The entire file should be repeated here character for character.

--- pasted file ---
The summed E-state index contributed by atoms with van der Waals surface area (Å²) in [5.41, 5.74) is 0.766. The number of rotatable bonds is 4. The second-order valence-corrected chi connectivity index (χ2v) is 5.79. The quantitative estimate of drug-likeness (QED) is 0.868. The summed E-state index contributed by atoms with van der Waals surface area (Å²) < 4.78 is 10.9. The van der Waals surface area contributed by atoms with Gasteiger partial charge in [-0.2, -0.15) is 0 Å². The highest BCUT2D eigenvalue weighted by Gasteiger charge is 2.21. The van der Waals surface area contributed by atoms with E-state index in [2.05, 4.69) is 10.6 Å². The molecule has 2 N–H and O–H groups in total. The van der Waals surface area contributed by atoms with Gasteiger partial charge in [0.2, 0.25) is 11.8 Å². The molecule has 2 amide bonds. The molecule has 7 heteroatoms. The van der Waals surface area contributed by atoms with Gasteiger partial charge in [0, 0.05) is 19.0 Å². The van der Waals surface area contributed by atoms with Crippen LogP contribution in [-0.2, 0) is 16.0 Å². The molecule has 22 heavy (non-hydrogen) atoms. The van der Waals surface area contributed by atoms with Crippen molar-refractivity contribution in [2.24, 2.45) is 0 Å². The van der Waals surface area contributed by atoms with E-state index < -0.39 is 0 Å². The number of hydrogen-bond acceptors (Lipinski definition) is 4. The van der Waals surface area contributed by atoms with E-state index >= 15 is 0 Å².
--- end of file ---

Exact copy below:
The summed E-state index contributed by atoms with van der Waals surface area (Å²) in [5.41, 5.74) is 0.766. The number of rotatable bonds is 4. The second-order valence-corrected chi connectivity index (χ2v) is 5.79. The quantitative estimate of drug-likeness (QED) is 0.868. The summed E-state index contributed by atoms with van der Waals surface area (Å²) < 4.78 is 10.9. The van der Waals surface area contributed by atoms with Gasteiger partial charge in [-0.2, -0.15) is 0 Å². The highest BCUT2D eigenvalue weighted by Gasteiger charge is 2.21. The van der Waals surface area contributed by atoms with E-state index in [2.05, 4.69) is 10.6 Å². The molecule has 2 N–H and O–H groups in total. The van der Waals surface area contributed by atoms with Gasteiger partial charge in [0.2, 0.25) is 11.8 Å². The molecule has 2 amide bonds. The molecule has 7 heteroatoms. The van der Waals surface area contributed by atoms with Gasteiger partial charge in [0, 0.05) is 19.0 Å². The van der Waals surface area contributed by atoms with Crippen LogP contribution in [-0.2, 0) is 16.0 Å². The molecule has 22 heavy (non-hydrogen) atoms. The van der Waals surface area contributed by atoms with Crippen molar-refractivity contribution in [2.24, 2.45) is 0 Å². The van der Waals surface area contributed by atoms with E-state index < -0.39 is 0 Å². The number of hydrogen-bond acceptors (Lipinski definition) is 4. The van der Waals surface area contributed by atoms with E-state index >= 15 is 0 Å².